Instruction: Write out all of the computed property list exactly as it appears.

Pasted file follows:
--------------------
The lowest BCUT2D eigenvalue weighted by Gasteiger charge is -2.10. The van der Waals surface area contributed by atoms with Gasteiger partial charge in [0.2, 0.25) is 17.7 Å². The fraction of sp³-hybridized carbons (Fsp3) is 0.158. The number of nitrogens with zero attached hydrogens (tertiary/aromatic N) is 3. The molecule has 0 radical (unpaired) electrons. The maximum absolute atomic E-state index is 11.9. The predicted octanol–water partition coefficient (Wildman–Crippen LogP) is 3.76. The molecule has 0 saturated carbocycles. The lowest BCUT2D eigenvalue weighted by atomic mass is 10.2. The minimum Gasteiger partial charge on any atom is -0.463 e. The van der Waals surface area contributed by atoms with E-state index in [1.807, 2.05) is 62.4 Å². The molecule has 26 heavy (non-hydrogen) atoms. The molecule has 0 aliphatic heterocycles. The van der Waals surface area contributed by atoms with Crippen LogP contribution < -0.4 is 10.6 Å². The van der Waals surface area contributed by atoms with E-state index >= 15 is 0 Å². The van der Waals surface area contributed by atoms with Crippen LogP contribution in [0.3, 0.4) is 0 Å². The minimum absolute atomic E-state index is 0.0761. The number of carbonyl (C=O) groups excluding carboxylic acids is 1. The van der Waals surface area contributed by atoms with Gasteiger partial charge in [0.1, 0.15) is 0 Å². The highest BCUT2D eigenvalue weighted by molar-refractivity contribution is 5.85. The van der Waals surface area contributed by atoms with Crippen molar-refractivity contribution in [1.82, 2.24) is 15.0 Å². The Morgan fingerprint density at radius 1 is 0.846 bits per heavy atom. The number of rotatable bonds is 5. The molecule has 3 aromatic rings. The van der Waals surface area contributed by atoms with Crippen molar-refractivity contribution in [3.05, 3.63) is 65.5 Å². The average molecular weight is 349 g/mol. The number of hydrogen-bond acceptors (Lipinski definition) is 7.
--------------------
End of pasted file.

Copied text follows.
The lowest BCUT2D eigenvalue weighted by Gasteiger charge is -2.10. The van der Waals surface area contributed by atoms with Gasteiger partial charge in [0.2, 0.25) is 17.7 Å². The fraction of sp³-hybridized carbons (Fsp3) is 0.158. The number of nitrogens with zero attached hydrogens (tertiary/aromatic N) is 3. The molecule has 0 radical (unpaired) electrons. The maximum absolute atomic E-state index is 11.9. The predicted octanol–water partition coefficient (Wildman–Crippen LogP) is 3.76. The molecule has 0 saturated carbocycles. The lowest BCUT2D eigenvalue weighted by atomic mass is 10.2. The minimum Gasteiger partial charge on any atom is -0.463 e. The van der Waals surface area contributed by atoms with E-state index in [1.807, 2.05) is 62.4 Å². The molecule has 26 heavy (non-hydrogen) atoms. The molecule has 0 aliphatic heterocycles. The van der Waals surface area contributed by atoms with Crippen LogP contribution < -0.4 is 10.6 Å². The van der Waals surface area contributed by atoms with E-state index >= 15 is 0 Å². The van der Waals surface area contributed by atoms with Crippen LogP contribution in [0.3, 0.4) is 0 Å². The minimum absolute atomic E-state index is 0.0761. The number of carbonyl (C=O) groups excluding carboxylic acids is 1. The van der Waals surface area contributed by atoms with Gasteiger partial charge in [0.1, 0.15) is 0 Å². The highest BCUT2D eigenvalue weighted by molar-refractivity contribution is 5.85. The van der Waals surface area contributed by atoms with Crippen molar-refractivity contribution in [1.82, 2.24) is 15.0 Å². The Morgan fingerprint density at radius 1 is 0.846 bits per heavy atom. The number of rotatable bonds is 5. The molecule has 3 aromatic rings. The van der Waals surface area contributed by atoms with Crippen molar-refractivity contribution in [3.05, 3.63) is 65.5 Å². The average molecular weight is 349 g/mol. The number of hydrogen-bond acceptors (Lipinski definition) is 7.